The possibility of the first female executive officer in the White House was on full display on the evening of Oct. 7. An arguably much more civil debate came to our television screens between Vice President Mike Pence and Sen. Kamala Harris.
There were many memorable moments on both sides of the plexiglass, ranging from vastly different views on the Supreme Court nomination of Amy Coney Barrett to the question of abortion. Through it all came promises, interruptions and, of course, that very special fly sitting atop Pence’s head.
Using a calm, collected and strategic approach much like her opponent, Harris shone a bright light on what her own leadership style might entail. A former prosecutor and California attorney general, Harris clearly has had an impact on her community, on the state of California, and on our country as a whole.
And now, Harris represents an opportunity for Americans to consider a female vice president, a situation that has occurred only twice before.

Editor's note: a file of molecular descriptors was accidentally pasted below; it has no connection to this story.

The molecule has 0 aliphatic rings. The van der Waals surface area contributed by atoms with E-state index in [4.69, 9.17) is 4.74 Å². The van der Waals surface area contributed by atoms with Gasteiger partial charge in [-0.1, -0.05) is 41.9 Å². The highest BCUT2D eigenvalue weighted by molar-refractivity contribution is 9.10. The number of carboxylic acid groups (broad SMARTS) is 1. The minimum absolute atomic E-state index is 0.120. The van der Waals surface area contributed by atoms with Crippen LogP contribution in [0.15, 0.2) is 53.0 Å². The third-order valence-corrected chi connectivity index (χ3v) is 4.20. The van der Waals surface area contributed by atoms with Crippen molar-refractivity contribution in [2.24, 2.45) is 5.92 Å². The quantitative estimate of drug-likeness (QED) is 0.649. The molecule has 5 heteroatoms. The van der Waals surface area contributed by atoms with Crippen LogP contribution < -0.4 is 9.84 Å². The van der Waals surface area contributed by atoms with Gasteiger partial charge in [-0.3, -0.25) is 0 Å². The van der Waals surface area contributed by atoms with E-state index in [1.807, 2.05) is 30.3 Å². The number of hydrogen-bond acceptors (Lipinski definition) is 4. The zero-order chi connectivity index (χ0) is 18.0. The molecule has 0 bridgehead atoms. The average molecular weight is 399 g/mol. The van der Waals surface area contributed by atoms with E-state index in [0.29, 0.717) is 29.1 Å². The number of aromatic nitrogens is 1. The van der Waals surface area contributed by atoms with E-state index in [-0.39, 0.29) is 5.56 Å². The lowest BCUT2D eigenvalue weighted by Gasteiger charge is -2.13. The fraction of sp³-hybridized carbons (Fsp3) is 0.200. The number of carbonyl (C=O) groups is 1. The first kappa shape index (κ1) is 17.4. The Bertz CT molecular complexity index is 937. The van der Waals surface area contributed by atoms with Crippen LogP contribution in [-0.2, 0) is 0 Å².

But what does this mean for the White House?
Harris, if sworn in with presidential candidate Joe Biden, would be the first female vice president in the history of our country. Although the White House has never seen a woman among its executive staff, Harris rightfully has never shied away from making her voice heard. “I’m speaking, I’m speaking,” she repeated multiple times as Pence began to interrupt her at the debate in Utah.
As actress Uzo Adoba tweeted in reference to Harris’ reprimanding of Pence’s interruptions, “I hope every little girl heard that.”
I know I certainly heard it.
When I was 10 in 2016, just a beginner in the massive universe of politics, I can recall seeing mostly men in government positions. Even then, I was able to recognize that it was important for women to have a voice, especially in executive government. I mean, women live in the U.S., right? We pay taxes and have jobs just like any other citizen, so why haven’t we been properly represented in the executive offices?
I’m not sure if the reason why no female has ever been voted into the presidential office is coincidental or if it’s because the Americans are afraid of change. But voters have an opportunity here. Voters have a choice, a glimmer of hope, a chance to make everyone’s voices heard. This is the year and the time to make a change in the way our nation works, and I’m confident that people will begin that legacy now.
I hope the third time’s a charm. Our government runs better when everyone’s voices are heard and valued.
Perhaps this will be the year we finally diversify our leadership.